Two items today about the toxic lube/condom additive Nonoxynol-9 — one is the sad news that tests on an HIV prevention gel for women (or rather, the pentrate-ee) have been halted due to an increase of HIV infection as a result of using the gel. Argh. Would have been great in countries and in cultures where men refuse to wear condoms. This article details how the failed HIV prevention gel acted just like Nonoxynol-9, snip:
“Monitors found that 35 women had already become HIV-positive since enrollment began in July 2005, and the majority of them were getting the actual microbicide, cellulose sulfate, instead of an inert placebo gel.
The microbicide that was meant to reduce HIV infection actually appeared to promote it. The news eerily echoed the past.
Almost seven years ago, Van Damme herself stunned scientists and activists at the 13th International AIDS Conference in Durban, South Africa, when she announced that women in a major study using the contraceptive gel nonoxynol-9 had a 52 percent higher HIV infection rate than those given a placebo.” Link.
The thing is, N-9 was hugely popular as a spermicidal anti-HIV additive in lubes, contraceptive foams and gels and condoms throughout the 90s, but as awareness spread in sex ed communities and non-mainstream sex retailing, people stopped selling and recommending the stuff. However, still, lots of people don’t know it’s harmful (it actually *abrades* skin) and sexual shame combined with ignorance keeps awareness out of the mainstream. Harmful, yes, but still it sells, so retailers and manufacturers keep selling it. Sound familiar? What’s more, I just got this email from a UK-based doctor, snip:
“Hi. I read with interest your comments on ‘Nonoxynol-9’. I worked with closely related compounds during my PhD research in the mid-90s.
You might be interested to know that when ‘Nonoxynol-9’ breaks down in the environment, one of the substances produced is nonylphenol, which has been shown to have ‘feminising’ effects in fish– male fish exposed to it have developed egg cells in their testes. Something to think about for those men applying it to their genitals?
As a result of this, and its persistence in the environment, nonylphenol based detergents like ‘Nonoxynol-9’ have effectively been banned in the EU, curiously with the exception of use as a spermicide.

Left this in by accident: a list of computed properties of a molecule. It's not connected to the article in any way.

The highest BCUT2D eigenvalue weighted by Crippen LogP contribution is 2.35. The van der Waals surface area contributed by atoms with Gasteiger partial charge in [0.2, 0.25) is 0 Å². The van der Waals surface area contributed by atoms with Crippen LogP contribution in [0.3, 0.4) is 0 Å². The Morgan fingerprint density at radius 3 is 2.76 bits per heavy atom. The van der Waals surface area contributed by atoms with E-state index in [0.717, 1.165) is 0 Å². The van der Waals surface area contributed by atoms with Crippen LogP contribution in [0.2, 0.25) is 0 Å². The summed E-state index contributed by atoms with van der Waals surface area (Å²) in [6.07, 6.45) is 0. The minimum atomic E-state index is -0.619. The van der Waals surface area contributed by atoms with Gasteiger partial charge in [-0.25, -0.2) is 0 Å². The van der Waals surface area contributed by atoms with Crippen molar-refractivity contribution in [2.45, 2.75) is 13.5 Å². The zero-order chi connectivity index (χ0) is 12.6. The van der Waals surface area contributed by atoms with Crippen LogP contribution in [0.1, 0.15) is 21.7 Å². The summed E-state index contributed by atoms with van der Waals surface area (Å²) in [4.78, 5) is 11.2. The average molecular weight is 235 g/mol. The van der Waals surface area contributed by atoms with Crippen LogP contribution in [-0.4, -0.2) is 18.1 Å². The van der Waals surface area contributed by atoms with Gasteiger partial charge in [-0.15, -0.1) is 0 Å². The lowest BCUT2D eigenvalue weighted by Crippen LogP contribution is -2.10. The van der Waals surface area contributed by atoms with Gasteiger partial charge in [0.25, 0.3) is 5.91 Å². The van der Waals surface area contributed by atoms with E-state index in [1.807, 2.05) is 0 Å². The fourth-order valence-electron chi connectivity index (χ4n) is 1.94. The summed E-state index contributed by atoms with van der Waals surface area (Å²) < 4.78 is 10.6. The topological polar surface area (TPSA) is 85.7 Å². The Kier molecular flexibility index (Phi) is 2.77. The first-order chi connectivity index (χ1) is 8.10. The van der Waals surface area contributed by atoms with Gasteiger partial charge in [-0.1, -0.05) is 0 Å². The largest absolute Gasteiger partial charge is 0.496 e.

‘Nonoxynol-9’ is actually a trade name- the chemical can broadly be described as a polyethoxylated nonylphenol, or a nonylphenol ethoxylate, part of the wider group of alkylphenol ethoxylates. It has a chain of 9 ethoxy units*, hence the ‘9’ in the name. It’s also sometimes known as NP9EO.
I also worked, very briefly, with phthalates (incidentally, the ‘ph’ is usually pronounced by UK chemists). I was told that some phthalates (dioctyl phthalate, perhaps?) are also endocrine-disrupting (‘feminising’) in the same way as nonylphenols. I’ve not had a good look at this research, though.
I hope this is of interest,
*In fact, the industrial ethoxylation process usually results in a mixture with varying lengths of ethoxy chain- it’s more likely that it’s an average of 9 units in length.”
** I added the Wikipedia and Boing Boing link to his email.
Who still pushes N-9? Its harmfulness is well-documented. It’s interesting to see condom companies have taken stances on N-9 — or not. Condom Depot has taken a very strong stance on the health risks associated with N-9 and condoms and lubes, and in fact has one of the most detailed resources on the myths of N-9 I’ve seen yet, CDC references and all. Condomania, on the other hand, sheepishly carries “spermicidal” condoms which have N-9 in them, but doesn’t list it on the product info pages. Hm. Manufacturers are no better. Trojan makes a line of N-9 condoms, including the unfortunately labeled “Trojan Her Pleasure“; Lifestyles is on the list, as is Beyond Seven. Of course, you could just inject the stuff right into your vagina.